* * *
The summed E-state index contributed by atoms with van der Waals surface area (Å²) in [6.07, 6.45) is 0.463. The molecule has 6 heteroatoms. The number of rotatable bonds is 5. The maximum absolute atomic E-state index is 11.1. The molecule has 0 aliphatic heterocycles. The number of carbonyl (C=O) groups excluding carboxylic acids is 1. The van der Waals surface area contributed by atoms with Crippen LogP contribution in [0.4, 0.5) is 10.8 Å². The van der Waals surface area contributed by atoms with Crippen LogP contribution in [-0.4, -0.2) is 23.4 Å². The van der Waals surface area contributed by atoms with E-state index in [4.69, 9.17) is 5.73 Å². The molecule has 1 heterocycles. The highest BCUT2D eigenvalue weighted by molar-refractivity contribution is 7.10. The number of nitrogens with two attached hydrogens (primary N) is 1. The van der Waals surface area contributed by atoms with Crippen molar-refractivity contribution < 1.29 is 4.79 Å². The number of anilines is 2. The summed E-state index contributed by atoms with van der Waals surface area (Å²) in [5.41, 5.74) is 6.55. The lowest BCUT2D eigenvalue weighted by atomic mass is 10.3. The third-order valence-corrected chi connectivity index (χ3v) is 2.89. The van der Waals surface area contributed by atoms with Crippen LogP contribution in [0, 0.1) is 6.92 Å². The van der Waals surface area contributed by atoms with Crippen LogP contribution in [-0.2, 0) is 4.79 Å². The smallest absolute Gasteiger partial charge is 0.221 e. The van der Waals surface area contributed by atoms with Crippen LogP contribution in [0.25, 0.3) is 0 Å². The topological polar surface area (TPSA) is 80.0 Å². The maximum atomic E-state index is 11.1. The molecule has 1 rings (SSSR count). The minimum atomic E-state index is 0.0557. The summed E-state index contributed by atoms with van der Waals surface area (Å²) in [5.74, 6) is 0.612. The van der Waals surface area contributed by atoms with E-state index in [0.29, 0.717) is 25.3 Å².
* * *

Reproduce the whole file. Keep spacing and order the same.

The summed E-state index contributed by atoms with van der Waals surface area (Å²) in [6.07, 6.45) is 0.463. The molecule has 6 heteroatoms. The number of rotatable bonds is 5. The maximum absolute atomic E-state index is 11.1. The molecule has 0 aliphatic heterocycles. The number of carbonyl (C=O) groups excluding carboxylic acids is 1. The van der Waals surface area contributed by atoms with Crippen LogP contribution in [0.4, 0.5) is 10.8 Å². The van der Waals surface area contributed by atoms with Crippen LogP contribution in [-0.4, -0.2) is 23.4 Å². The van der Waals surface area contributed by atoms with E-state index in [4.69, 9.17) is 5.73 Å². The molecule has 1 heterocycles. The highest BCUT2D eigenvalue weighted by molar-refractivity contribution is 7.10. The number of nitrogens with two attached hydrogens (primary N) is 1. The van der Waals surface area contributed by atoms with Crippen molar-refractivity contribution < 1.29 is 4.79 Å². The number of anilines is 2. The summed E-state index contributed by atoms with van der Waals surface area (Å²) in [5.41, 5.74) is 6.55. The lowest BCUT2D eigenvalue weighted by atomic mass is 10.3. The third-order valence-corrected chi connectivity index (χ3v) is 2.89. The van der Waals surface area contributed by atoms with Crippen LogP contribution in [0, 0.1) is 6.92 Å². The van der Waals surface area contributed by atoms with Crippen LogP contribution in [-0.2, 0) is 4.79 Å². The smallest absolute Gasteiger partial charge is 0.221 e. The van der Waals surface area contributed by atoms with Crippen LogP contribution in [0.25, 0.3) is 0 Å². The topological polar surface area (TPSA) is 80.0 Å². The maximum atomic E-state index is 11.1. The molecule has 1 rings (SSSR count). The minimum atomic E-state index is 0.0557. The summed E-state index contributed by atoms with van der Waals surface area (Å²) in [5.74, 6) is 0.612. The van der Waals surface area contributed by atoms with E-state index in [0.29, 0.717) is 25.3 Å².